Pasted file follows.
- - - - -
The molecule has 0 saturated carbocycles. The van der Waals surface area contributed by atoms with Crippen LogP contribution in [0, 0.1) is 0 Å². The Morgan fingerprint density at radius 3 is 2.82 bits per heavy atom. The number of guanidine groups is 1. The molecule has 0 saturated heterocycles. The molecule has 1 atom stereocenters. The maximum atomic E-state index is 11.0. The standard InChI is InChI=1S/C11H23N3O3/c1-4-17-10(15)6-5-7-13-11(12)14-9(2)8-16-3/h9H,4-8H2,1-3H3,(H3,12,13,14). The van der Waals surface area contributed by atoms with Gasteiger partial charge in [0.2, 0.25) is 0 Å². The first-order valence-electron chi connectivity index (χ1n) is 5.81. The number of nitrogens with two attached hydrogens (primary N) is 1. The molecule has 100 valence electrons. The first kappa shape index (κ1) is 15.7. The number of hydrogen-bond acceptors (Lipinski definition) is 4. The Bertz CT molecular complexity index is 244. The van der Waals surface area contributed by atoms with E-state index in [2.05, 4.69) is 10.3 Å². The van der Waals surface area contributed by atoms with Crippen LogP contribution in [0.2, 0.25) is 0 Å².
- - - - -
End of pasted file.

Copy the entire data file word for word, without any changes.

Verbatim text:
The molecule has 0 saturated carbocycles. The van der Waals surface area contributed by atoms with Crippen LogP contribution in [0, 0.1) is 0 Å². The Morgan fingerprint density at radius 3 is 2.82 bits per heavy atom. The number of guanidine groups is 1. The molecule has 0 saturated heterocycles. The molecule has 1 atom stereocenters. The maximum atomic E-state index is 11.0. The standard InChI is InChI=1S/C11H23N3O3/c1-4-17-10(15)6-5-7-13-11(12)14-9(2)8-16-3/h9H,4-8H2,1-3H3,(H3,12,13,14). The van der Waals surface area contributed by atoms with Gasteiger partial charge in [0.2, 0.25) is 0 Å². The first-order valence-electron chi connectivity index (χ1n) is 5.81. The number of nitrogens with two attached hydrogens (primary N) is 1. The molecule has 100 valence electrons. The first kappa shape index (κ1) is 15.7. The number of hydrogen-bond acceptors (Lipinski definition) is 4. The Bertz CT molecular complexity index is 244. The van der Waals surface area contributed by atoms with E-state index in [2.05, 4.69) is 10.3 Å². The van der Waals surface area contributed by atoms with Crippen LogP contribution in [0.2, 0.25) is 0 Å².